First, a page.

• Jackie Bradbury

Dancing With the Martial Arts

Every so often, this video will make the rounds in martial arts circles online. You'll often see it titled or tagged "Little Samurai" or "Little Girl Sword Expert".

On the one hand, I'm glad to see martial arts weapons being appreciated, as I often get this shared to me by my non-martial arts friends and I always happy when they get a little glimpse of our world.


On the other hand, as someone who is working very hard on learning traditional weapons, as in "how to actually use them", it's really, really hard sometimes to see this sort of thing being called "martial arts weapons training" or the people doing this as "weapons experts".


Take this:

And this:


And this one here (labeled "tomahawk" but those are competition kama):


And this here:



Folks, I've defended "Performance" martial arts before and I'll do it again, as I believe it has a legit place in the martial arts world.  I promise, I get the value of it in the wider martial arts world. I'm not putting people who do this sort of thing down.


While the people in the videos above are very skilled and talented, they're not displaying skill with using a weapon. They're showing skill in dancing with a prop.


I'm not saying these people can't have skill in using a real weapon - they certainly may.  They just aren't displaying it here.


BUT. This kind of thing has become THE standard of what  "weapons" are in the martial arts, and is often held up as examples of people who are "tough" or "experts" in weapons. Even in martial arts circles.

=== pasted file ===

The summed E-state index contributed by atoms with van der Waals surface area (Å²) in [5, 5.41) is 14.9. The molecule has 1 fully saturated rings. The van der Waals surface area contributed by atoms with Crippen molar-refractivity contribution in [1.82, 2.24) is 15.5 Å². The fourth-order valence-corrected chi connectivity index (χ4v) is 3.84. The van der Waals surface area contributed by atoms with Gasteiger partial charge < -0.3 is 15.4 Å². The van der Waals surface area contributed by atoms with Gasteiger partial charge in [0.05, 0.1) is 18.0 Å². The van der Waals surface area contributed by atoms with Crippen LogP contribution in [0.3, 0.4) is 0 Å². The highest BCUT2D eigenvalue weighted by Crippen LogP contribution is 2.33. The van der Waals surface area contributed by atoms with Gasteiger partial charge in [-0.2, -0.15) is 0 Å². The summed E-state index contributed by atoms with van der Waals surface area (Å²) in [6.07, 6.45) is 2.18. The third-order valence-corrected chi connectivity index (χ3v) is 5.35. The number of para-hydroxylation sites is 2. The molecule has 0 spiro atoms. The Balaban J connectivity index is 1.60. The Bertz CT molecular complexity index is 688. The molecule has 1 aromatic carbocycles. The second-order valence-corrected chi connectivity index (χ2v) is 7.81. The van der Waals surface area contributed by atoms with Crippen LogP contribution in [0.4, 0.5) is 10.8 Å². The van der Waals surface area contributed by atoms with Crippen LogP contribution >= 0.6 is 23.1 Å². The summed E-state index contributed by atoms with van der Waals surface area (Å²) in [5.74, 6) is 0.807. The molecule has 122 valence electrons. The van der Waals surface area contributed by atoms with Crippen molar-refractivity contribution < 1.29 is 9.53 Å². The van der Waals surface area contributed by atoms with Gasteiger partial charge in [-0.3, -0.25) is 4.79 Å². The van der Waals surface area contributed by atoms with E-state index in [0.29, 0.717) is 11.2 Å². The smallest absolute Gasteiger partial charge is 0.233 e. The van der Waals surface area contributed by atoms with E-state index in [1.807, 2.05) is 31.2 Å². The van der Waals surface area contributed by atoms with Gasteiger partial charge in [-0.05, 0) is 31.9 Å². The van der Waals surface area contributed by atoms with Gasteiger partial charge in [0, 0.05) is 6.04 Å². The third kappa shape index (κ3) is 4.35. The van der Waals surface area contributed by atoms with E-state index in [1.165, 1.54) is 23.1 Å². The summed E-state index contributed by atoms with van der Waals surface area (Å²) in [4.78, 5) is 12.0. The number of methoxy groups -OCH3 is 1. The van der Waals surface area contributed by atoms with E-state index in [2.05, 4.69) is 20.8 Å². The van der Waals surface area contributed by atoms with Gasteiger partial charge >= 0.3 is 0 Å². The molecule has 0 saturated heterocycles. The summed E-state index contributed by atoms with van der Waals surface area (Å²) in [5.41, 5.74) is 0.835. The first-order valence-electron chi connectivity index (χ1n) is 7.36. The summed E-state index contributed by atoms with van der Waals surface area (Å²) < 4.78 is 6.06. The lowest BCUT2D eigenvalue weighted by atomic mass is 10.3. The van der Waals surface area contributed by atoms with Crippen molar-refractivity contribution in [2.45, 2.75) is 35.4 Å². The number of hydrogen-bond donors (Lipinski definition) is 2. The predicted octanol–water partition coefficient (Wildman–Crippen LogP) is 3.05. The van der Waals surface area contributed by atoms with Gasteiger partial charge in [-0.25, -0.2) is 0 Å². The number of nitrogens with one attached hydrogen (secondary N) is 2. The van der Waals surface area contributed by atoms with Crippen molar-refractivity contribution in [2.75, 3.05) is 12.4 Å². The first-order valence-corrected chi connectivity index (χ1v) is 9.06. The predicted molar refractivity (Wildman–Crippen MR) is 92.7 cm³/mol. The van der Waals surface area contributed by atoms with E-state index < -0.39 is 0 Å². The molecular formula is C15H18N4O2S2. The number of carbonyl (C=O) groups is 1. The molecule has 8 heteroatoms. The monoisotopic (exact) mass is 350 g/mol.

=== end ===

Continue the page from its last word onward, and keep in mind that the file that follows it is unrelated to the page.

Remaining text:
No.  Just... no.



Take this clip, from this video HERE:


Yes, that's Taylor Lautner. The werewolf from the "Twilight" movies.

Do you think it's materially different than this, taken from this video HERE?



Yeeeaah, the baton is shorter, but other than that... it's the same basic thing. At least with the baton twirler, we don't get all the yelling and scowling and he looks like he's having fun (and honestly, he's pretty damn graceful and has a nice flow compared to Taylor up there).


Here's the deal: I was in flag corps (yep, with the marching band) my senior year in high school (before that, I was a cheerleader, staring in 2nd grade all the way through high school, off and on).


No, really I was!


Hey man, this was stylin' for 1985.

This was back in the day of these really long fiberglass poles that made your hands go numb because they shed fibers that would get in your skin.  We were thrilled when the school bought the aluminum poles that year (although we used both types of poles, as the fiberglass were longer than the aluminum). 


I did much of the tricking you see in these "bo" videos, albeit slower (longer heavier pole with one flag dragging it down even more makes it slower), usually in concert with marching to a medley of hit Broadway theme songs in formation with a bunch of other people in awful polyester uniforms in the blazing hot sun or freezing cold or rain, often on a wet and muddy field that sucked my shoes off while I was marching. Nobody called me a badass with my flag pole or awarded me a trophy for it.


Not that I'm bitter.


I was in dance classes for much of my childhood, too.  There I was introduced to baton twirling and I tried a little bit of it, but it wasn't my thing (I can still do a couple of basic moves I learned back then, believe it or not).  I learned enough to know how difficult it can be and to respect the skill.


See? I know all about sequins and spandex.